If the leaves on your Lilly Pilly hedge are curling or they look like they have bumps or blisters on them, this is caused by Eugenia psyllids.

These are sap sucking insects and the pimples that you see are a result of the newly hatched larvae feeding on the foliage. These insects also excrete tiny white pellets that can result in sooty mould.

Treatment

If the damage is severe, the best thing that you can do is just prune off the damaged branches and then spray your plant with white oil. You should also treat your plant with a systemic insecticide containing Imidacloprid

Lilly Pilly leaves turning yellow

If your Lilly Pilly leaves are turning yellow, it could be caused by overwatering, a nutrient deficiency or a pest infestation.

Overwatering can cause root rot and this is generally fatal for your plant, which is why good drainage is essential for Lilly Pillies. However, nutrient deficiencies and pest problems can easily be fixed.

A healthy Lilly Pilly requires soil that is moist, but not wet or soggy.

Treatment

First, you want to ensure that your Lilly Pilly hedge is not living in waterlogged soil with poor drainage.

If root rot has already infected your plant, there’s nothing you can do to save it. You should be able to see evidence of the rot on the trunk at the base of the plant. 

  • For nutrient deficiencies, make sure you feed your Lilly Pillies with a balanced fertiliser in early spring. Repeat the fertiliser application once again in late summer. Dynamic Lifter is a good all-round fertiliser suitable for Lilly Pillies.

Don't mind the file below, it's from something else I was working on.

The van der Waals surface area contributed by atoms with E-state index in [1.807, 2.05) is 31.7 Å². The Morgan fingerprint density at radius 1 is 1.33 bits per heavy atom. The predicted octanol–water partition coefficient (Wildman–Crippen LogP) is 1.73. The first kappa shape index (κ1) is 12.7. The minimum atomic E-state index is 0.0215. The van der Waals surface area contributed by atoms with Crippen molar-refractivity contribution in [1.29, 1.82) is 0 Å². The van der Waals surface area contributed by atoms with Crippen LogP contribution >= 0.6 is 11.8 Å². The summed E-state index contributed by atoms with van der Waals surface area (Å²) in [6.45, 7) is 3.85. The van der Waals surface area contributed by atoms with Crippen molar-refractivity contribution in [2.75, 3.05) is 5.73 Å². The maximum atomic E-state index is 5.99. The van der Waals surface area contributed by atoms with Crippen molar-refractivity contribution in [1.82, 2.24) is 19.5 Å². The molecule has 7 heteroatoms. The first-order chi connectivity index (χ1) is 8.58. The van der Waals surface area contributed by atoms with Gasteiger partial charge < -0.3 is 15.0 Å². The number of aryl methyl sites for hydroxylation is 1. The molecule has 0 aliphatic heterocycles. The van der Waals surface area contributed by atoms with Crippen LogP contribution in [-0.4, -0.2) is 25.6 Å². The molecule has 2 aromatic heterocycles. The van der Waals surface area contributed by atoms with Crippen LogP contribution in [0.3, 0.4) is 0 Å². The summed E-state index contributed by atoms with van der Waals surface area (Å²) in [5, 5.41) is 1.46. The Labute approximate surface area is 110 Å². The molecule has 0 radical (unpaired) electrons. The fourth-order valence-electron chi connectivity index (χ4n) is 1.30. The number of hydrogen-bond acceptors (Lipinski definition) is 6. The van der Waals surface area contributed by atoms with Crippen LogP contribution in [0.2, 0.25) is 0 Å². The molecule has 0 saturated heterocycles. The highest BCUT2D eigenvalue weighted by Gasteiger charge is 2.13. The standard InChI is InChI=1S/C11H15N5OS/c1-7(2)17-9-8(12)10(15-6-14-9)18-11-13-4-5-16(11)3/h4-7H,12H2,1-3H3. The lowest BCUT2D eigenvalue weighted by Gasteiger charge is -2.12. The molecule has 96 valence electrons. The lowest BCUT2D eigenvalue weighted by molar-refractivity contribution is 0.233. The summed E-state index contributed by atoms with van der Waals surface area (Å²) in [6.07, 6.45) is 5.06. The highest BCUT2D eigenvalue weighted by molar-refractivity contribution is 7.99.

• Most pests are relatively easy to control with white oil or a solution of neem oil mixed with water.

Lilly Pilly black leaves

If you see some of your Lilly Pilly leaves turning black, you likely have a sooty mould problem. This is usually caused by the excretion of sap sucking insects.

Treatment

Spray your tree with white oil or a mixture of neem oil and water to control the insect pests that are causing the sooty mould on your foliage.

FAQ

Does myrtle rust affect Lilly Pillies?

Yes, myrtle rust affects plants in the Myrtaceae family, which includes gum trees, guava, tea trees, bottle brush, and Lilly Pilly. Myrtle rust, also known as guava rust, is a fungal disease and is a new disease in Australia. It favours environments with cool temperatures and high humidity.

Can you overwater a Lilly Pilly?

Lilly Pillies do not respond well to overwatering and it can cause root rot in the plant. When planting a Lilly Pilly, water it every day for the first couple of weeks and then as needed after that. The best way to know whether your plant needs watering is by testing the soil moisture, either using your finger or a soil moisture meter. The soil around a healthy Lilly Pilly should feel moist but not wet or soggy.

Photo of author

Annette Hird

Annette Hird has an Associate Diploma of Applied Science in Horticulture. She has worked in a variety of production nurseries, primarily as a propagator. She also had the responsibility of a large homestead garden that included lawn care, fruit trees, roses and many other ornamental plants. More recently, Annette has concentrated on improving the garden landscape of the homes that she has lived in and focused a lot of energy on growing edible plants as well. She now enjoys sharing her experience and knowledge with others by writing articles about all facets of gardening and growing plants.